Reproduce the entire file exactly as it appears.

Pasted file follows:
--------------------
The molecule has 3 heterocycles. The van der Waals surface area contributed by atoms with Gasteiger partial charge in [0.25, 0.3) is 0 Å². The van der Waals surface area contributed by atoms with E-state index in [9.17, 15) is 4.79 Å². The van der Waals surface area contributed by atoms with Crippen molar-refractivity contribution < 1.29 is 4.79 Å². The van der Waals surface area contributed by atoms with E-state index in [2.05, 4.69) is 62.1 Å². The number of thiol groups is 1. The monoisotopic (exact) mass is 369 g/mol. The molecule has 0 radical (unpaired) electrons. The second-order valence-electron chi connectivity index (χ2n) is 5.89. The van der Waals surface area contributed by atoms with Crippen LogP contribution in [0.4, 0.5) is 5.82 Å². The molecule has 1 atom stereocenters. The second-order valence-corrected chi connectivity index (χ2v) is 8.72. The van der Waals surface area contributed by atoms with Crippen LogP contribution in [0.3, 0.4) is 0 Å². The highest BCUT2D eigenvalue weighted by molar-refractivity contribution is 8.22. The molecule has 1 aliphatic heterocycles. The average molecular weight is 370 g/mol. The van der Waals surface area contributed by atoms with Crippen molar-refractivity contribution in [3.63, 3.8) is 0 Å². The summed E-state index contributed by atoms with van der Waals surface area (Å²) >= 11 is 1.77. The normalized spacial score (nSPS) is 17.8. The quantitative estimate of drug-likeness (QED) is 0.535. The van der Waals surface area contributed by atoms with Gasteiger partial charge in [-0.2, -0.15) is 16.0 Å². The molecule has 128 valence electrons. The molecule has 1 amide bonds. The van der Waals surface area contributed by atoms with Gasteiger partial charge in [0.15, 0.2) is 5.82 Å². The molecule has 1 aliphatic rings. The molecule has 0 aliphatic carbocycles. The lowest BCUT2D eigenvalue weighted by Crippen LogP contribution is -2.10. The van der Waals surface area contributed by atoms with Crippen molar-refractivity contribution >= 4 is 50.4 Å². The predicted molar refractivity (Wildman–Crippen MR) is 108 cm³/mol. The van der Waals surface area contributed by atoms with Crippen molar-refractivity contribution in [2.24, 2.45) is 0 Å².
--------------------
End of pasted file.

The molecule has 3 heterocycles. The van der Waals surface area contributed by atoms with Gasteiger partial charge in [0.25, 0.3) is 0 Å². The van der Waals surface area contributed by atoms with E-state index in [9.17, 15) is 4.79 Å². The van der Waals surface area contributed by atoms with Crippen molar-refractivity contribution < 1.29 is 4.79 Å². The van der Waals surface area contributed by atoms with E-state index in [2.05, 4.69) is 62.1 Å². The number of thiol groups is 1. The monoisotopic (exact) mass is 369 g/mol. The molecule has 0 radical (unpaired) electrons. The second-order valence-electron chi connectivity index (χ2n) is 5.89. The van der Waals surface area contributed by atoms with Crippen LogP contribution in [0.4, 0.5) is 5.82 Å². The molecule has 1 atom stereocenters. The second-order valence-corrected chi connectivity index (χ2v) is 8.72. The van der Waals surface area contributed by atoms with Crippen LogP contribution in [0.3, 0.4) is 0 Å². The highest BCUT2D eigenvalue weighted by molar-refractivity contribution is 8.22. The molecule has 1 aliphatic heterocycles. The average molecular weight is 370 g/mol. The van der Waals surface area contributed by atoms with Crippen molar-refractivity contribution in [3.63, 3.8) is 0 Å². The summed E-state index contributed by atoms with van der Waals surface area (Å²) >= 11 is 1.77. The normalized spacial score (nSPS) is 17.8. The quantitative estimate of drug-likeness (QED) is 0.535. The van der Waals surface area contributed by atoms with Gasteiger partial charge in [-0.2, -0.15) is 16.0 Å². The molecule has 128 valence electrons. The molecule has 1 amide bonds. The van der Waals surface area contributed by atoms with Gasteiger partial charge in [0.15, 0.2) is 5.82 Å². The molecule has 1 aliphatic rings. The molecule has 0 aliphatic carbocycles. The lowest BCUT2D eigenvalue weighted by Crippen LogP contribution is -2.10. The van der Waals surface area contributed by atoms with Crippen molar-refractivity contribution >= 4 is 50.4 Å². The predicted molar refractivity (Wildman–Crippen MR) is 108 cm³/mol. The van der Waals surface area contributed by atoms with Crippen molar-refractivity contribution in [2.24, 2.45) is 0 Å².